There was no room for innovation or candor then—but hope hasn’t died
CAPE TOWN—Bereket Ghezae (his real name), 55, joined the Eritrean People’s Liberation Front shortly before they won the 30-year war for Eritrea’s independence from Ethiopia, and he fought in the Border War with Ethiopia at the end of that decade. In 2001, he left on a scholarship to South Africa. He has not been home since.
Bereket, who grew up under military occupation in Asmara, was in Bahr Dar, Ethiopia, studying advanced mathematics in a pedagogical sciences program when EPLF fighters entered the city in February 1991. The Eritreans were there in support of the Tigray People’s Liberation Front (TPLF), which was driving toward the Ethiopian capital in a final effort to oust the dictator Mengistu Haile Mariam. Three months later both victorious fronts would turn their attention to state-building, one in Asmara, the other in Addis Ababa.
When he met the fighters, Bereket decided that being a part of this was more important than finishing his education, so he joined on the spot. He and other recruits were sent north for training and then assigned to where they were most needed. In his case this meant teaching math at Bet Soira, the front’s “revolution school” for war orphans and children of fighters at its rear base area deep in the Sahel Mountains.
When the fighting stopped, Bereket took his young charges in tow and set about returning them one by one to relatives in Keren, Asmara and other highland towns. When he was done, he went back to the EPLF school, which was moved to Keren, to finish the academic year. In 1992, he returned to school himself at the newly reopened University of Asmara.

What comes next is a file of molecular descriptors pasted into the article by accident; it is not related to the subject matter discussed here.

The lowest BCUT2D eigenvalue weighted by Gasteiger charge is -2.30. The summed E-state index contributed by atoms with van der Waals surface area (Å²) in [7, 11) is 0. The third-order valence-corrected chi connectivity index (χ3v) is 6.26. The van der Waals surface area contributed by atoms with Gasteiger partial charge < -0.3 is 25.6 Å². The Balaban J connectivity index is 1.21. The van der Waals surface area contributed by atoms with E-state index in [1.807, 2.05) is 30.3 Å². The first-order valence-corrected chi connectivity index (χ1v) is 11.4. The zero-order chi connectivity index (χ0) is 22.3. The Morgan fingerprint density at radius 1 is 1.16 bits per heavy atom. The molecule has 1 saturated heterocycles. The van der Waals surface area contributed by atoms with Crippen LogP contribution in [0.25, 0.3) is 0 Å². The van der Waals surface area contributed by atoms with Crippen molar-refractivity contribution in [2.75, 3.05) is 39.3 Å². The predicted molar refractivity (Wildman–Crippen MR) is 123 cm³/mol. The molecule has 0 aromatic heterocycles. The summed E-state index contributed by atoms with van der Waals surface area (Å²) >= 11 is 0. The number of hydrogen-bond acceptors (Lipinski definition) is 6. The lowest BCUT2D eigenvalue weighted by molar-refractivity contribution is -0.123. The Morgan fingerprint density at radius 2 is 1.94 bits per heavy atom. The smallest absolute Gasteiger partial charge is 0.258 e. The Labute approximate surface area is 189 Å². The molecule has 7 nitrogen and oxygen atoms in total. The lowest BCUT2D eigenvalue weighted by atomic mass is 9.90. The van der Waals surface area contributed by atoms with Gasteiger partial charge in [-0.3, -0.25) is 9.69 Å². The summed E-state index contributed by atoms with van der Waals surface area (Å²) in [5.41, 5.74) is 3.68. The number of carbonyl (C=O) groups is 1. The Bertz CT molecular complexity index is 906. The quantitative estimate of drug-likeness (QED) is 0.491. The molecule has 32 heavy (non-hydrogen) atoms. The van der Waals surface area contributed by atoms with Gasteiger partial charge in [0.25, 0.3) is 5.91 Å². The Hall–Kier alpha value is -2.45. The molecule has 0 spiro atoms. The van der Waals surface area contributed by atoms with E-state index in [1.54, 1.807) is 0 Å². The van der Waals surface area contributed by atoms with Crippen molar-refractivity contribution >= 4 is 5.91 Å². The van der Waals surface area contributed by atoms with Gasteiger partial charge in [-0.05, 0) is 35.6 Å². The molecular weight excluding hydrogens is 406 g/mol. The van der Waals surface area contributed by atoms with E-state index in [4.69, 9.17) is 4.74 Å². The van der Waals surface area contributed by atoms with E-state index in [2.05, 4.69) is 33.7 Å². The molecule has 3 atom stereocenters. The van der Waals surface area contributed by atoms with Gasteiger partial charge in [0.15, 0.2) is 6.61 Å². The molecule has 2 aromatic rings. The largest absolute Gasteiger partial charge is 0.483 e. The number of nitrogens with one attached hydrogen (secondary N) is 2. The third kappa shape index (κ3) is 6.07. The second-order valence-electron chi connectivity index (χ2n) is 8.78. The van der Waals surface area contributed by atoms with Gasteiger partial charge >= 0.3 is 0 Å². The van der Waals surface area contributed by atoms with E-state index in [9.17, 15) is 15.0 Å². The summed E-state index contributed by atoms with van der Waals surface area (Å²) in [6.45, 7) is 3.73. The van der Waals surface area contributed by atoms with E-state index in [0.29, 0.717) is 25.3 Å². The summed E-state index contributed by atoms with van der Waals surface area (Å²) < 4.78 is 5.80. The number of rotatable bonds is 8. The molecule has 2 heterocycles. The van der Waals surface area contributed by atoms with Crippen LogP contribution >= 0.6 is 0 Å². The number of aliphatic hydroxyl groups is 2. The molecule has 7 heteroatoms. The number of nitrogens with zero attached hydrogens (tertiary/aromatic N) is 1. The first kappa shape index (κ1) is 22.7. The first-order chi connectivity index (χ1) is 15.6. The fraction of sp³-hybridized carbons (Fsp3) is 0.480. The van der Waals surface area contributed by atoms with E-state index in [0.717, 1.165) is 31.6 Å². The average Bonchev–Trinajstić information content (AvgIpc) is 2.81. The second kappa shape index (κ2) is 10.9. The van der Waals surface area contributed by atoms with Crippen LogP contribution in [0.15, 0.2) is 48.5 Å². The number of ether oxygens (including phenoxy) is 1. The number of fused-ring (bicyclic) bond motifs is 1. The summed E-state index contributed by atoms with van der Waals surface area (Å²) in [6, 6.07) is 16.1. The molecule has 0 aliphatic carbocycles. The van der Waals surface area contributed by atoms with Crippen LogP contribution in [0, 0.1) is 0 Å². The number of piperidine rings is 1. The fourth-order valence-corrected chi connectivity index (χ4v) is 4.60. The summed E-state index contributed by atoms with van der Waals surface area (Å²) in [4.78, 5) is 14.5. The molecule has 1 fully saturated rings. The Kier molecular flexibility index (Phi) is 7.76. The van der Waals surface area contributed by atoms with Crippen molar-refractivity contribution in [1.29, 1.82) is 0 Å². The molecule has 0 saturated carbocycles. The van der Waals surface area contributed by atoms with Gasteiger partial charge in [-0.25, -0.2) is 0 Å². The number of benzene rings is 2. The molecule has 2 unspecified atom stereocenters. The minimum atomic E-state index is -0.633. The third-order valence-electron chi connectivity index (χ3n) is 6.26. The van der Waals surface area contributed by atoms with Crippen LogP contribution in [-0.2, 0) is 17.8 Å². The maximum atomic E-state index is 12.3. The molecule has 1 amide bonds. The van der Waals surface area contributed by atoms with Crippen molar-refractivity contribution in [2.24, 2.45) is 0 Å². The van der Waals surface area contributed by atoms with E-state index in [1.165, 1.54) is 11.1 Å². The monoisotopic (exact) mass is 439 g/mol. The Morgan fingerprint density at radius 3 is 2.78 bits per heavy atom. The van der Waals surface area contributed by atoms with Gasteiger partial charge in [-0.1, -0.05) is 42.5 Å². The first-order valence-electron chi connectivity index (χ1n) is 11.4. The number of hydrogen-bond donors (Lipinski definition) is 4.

Over the next six years, he attended intermittently, but he was set to graduate in July 1998 when war broke out again with Ethiopia and he was recalled to the army. He was posted to Corps 2001, a unit dug in at the border outside the town of Zal Embassa. “Like any other Eritrean I accepted the call,” he said.
He returned to the university in 1999 to graduate under pressure from his parents who had seen him get this close to a diploma twice only to go off to war, but once the ceremony was done he was sent to Barka to cut down trees to build trenches, and he balked. This had nothing to do with his skills and looked more like punishment than redeployment.
He had been doing the bookkeeping and auditing for the battalion, but he frequently argued with his commanders, often over petty issues. What became obvious from his accounts is that Bereket has little patience for incompetence and even less for blind authority exercised by incompetent people. In this respect, his resistance was not politically motivated, but of course it was taken to be, and he began paying the price.
When his auditing duties were taken from him and he was assigned to do reconnaissance out in front of the trenches—almost certainly a suicide mission—he left for Asmara and did not return.
After a break at home, he applied for work at the Ministry of Marine Resources in Massawa, explaining his absence from the frontlines by saying he had been caring for his parents while his siblings were fighting. He was hired and sent to the southern coastal town of Tio for thirteen months to manage a project there.